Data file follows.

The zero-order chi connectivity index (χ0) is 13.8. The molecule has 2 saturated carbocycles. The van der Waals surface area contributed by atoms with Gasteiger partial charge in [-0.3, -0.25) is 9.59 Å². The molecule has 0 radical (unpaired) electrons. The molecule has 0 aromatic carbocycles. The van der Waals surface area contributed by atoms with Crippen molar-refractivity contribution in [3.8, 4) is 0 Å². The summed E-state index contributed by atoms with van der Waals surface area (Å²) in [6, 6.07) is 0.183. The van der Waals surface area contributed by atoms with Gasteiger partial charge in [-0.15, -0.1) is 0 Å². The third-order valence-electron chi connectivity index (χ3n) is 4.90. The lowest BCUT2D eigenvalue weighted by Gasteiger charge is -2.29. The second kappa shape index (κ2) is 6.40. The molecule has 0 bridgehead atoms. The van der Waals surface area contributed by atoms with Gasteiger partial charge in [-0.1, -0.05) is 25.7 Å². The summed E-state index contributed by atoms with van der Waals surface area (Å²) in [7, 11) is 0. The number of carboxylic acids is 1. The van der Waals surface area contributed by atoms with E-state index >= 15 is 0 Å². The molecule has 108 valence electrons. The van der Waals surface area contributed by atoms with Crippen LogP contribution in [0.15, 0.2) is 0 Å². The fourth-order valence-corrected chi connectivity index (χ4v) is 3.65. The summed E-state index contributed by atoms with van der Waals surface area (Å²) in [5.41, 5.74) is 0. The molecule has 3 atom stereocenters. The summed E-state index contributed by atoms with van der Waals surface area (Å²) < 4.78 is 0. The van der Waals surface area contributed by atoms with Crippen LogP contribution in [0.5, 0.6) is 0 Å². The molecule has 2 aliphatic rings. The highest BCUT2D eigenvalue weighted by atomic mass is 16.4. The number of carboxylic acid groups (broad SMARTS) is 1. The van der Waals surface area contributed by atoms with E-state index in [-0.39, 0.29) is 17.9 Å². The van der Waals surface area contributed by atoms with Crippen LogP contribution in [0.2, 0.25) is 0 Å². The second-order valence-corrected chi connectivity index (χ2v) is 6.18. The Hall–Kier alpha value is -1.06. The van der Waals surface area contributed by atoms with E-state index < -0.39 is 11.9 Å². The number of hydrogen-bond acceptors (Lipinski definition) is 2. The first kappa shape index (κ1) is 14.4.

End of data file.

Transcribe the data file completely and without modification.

The zero-order chi connectivity index (χ0) is 13.8. The molecule has 2 saturated carbocycles. The van der Waals surface area contributed by atoms with Gasteiger partial charge in [-0.3, -0.25) is 9.59 Å². The molecule has 0 radical (unpaired) electrons. The molecule has 0 aromatic carbocycles. The van der Waals surface area contributed by atoms with Crippen molar-refractivity contribution in [3.8, 4) is 0 Å². The summed E-state index contributed by atoms with van der Waals surface area (Å²) in [6, 6.07) is 0.183. The van der Waals surface area contributed by atoms with Gasteiger partial charge in [-0.15, -0.1) is 0 Å². The third-order valence-electron chi connectivity index (χ3n) is 4.90. The lowest BCUT2D eigenvalue weighted by Gasteiger charge is -2.29. The second kappa shape index (κ2) is 6.40. The molecule has 0 bridgehead atoms. The van der Waals surface area contributed by atoms with Gasteiger partial charge in [-0.1, -0.05) is 25.7 Å². The summed E-state index contributed by atoms with van der Waals surface area (Å²) in [7, 11) is 0. The number of carboxylic acids is 1. The van der Waals surface area contributed by atoms with E-state index >= 15 is 0 Å². The molecule has 108 valence electrons. The van der Waals surface area contributed by atoms with Crippen LogP contribution in [0.15, 0.2) is 0 Å². The fourth-order valence-corrected chi connectivity index (χ4v) is 3.65. The summed E-state index contributed by atoms with van der Waals surface area (Å²) in [5.41, 5.74) is 0. The molecule has 3 atom stereocenters. The summed E-state index contributed by atoms with van der Waals surface area (Å²) < 4.78 is 0. The van der Waals surface area contributed by atoms with Crippen LogP contribution in [0.5, 0.6) is 0 Å². The molecule has 2 aliphatic rings. The highest BCUT2D eigenvalue weighted by atomic mass is 16.4. The number of carboxylic acid groups (broad SMARTS) is 1. The van der Waals surface area contributed by atoms with E-state index in [-0.39, 0.29) is 17.9 Å². The van der Waals surface area contributed by atoms with Crippen LogP contribution in [0.2, 0.25) is 0 Å². The second-order valence-corrected chi connectivity index (χ2v) is 6.18. The Hall–Kier alpha value is -1.06. The van der Waals surface area contributed by atoms with E-state index < -0.39 is 11.9 Å². The number of hydrogen-bond acceptors (Lipinski definition) is 2. The first kappa shape index (κ1) is 14.4.